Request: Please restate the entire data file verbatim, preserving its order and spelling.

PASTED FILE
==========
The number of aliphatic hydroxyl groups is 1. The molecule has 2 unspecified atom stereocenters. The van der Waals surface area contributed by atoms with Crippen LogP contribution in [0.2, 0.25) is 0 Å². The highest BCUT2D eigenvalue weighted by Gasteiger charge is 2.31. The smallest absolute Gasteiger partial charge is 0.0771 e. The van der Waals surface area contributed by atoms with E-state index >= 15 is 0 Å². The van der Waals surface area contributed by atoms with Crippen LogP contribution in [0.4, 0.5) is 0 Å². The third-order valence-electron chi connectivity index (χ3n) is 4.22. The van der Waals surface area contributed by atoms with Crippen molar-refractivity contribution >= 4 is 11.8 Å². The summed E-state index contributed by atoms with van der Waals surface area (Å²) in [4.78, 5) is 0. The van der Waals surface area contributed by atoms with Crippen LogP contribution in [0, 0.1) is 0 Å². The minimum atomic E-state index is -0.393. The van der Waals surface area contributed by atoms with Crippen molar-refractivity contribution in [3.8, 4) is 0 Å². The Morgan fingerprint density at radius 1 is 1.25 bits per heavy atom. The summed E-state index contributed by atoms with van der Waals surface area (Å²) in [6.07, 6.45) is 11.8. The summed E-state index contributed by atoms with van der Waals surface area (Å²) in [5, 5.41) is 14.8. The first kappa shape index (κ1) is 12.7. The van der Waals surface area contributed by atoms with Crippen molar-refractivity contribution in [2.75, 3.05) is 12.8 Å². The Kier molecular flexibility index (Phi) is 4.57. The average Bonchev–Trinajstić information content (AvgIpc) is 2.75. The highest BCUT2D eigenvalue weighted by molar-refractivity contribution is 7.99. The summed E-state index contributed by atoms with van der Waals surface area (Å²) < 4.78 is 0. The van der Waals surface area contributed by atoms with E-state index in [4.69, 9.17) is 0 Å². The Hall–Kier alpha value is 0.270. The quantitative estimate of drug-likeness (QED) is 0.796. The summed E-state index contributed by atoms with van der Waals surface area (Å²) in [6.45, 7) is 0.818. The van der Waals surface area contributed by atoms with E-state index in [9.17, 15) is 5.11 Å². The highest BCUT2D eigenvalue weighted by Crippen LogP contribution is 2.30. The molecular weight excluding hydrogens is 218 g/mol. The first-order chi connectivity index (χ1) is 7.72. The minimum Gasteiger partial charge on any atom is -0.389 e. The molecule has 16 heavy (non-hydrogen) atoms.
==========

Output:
The number of aliphatic hydroxyl groups is 1. The molecule has 2 unspecified atom stereocenters. The van der Waals surface area contributed by atoms with Crippen LogP contribution in [0.2, 0.25) is 0 Å². The highest BCUT2D eigenvalue weighted by Gasteiger charge is 2.31. The smallest absolute Gasteiger partial charge is 0.0771 e. The van der Waals surface area contributed by atoms with E-state index >= 15 is 0 Å². The van der Waals surface area contributed by atoms with Crippen LogP contribution in [0.4, 0.5) is 0 Å². The third-order valence-electron chi connectivity index (χ3n) is 4.22. The van der Waals surface area contributed by atoms with Crippen molar-refractivity contribution >= 4 is 11.8 Å². The summed E-state index contributed by atoms with van der Waals surface area (Å²) in [4.78, 5) is 0. The van der Waals surface area contributed by atoms with Crippen LogP contribution in [0, 0.1) is 0 Å². The minimum atomic E-state index is -0.393. The van der Waals surface area contributed by atoms with Crippen molar-refractivity contribution in [3.8, 4) is 0 Å². The Morgan fingerprint density at radius 1 is 1.25 bits per heavy atom. The summed E-state index contributed by atoms with van der Waals surface area (Å²) in [6.07, 6.45) is 11.8. The summed E-state index contributed by atoms with van der Waals surface area (Å²) in [5, 5.41) is 14.8. The first kappa shape index (κ1) is 12.7. The van der Waals surface area contributed by atoms with Crippen molar-refractivity contribution in [2.75, 3.05) is 12.8 Å². The Kier molecular flexibility index (Phi) is 4.57. The average Bonchev–Trinajstić information content (AvgIpc) is 2.75. The highest BCUT2D eigenvalue weighted by molar-refractivity contribution is 7.99. The summed E-state index contributed by atoms with van der Waals surface area (Å²) < 4.78 is 0. The van der Waals surface area contributed by atoms with E-state index in [4.69, 9.17) is 0 Å². The Hall–Kier alpha value is 0.270. The quantitative estimate of drug-likeness (QED) is 0.796. The summed E-state index contributed by atoms with van der Waals surface area (Å²) in [6.45, 7) is 0.818. The van der Waals surface area contributed by atoms with E-state index in [9.17, 15) is 5.11 Å². The highest BCUT2D eigenvalue weighted by Crippen LogP contribution is 2.30. The molecular weight excluding hydrogens is 218 g/mol. The first-order chi connectivity index (χ1) is 7.72. The minimum Gasteiger partial charge on any atom is -0.389 e. The molecule has 16 heavy (non-hydrogen) atoms.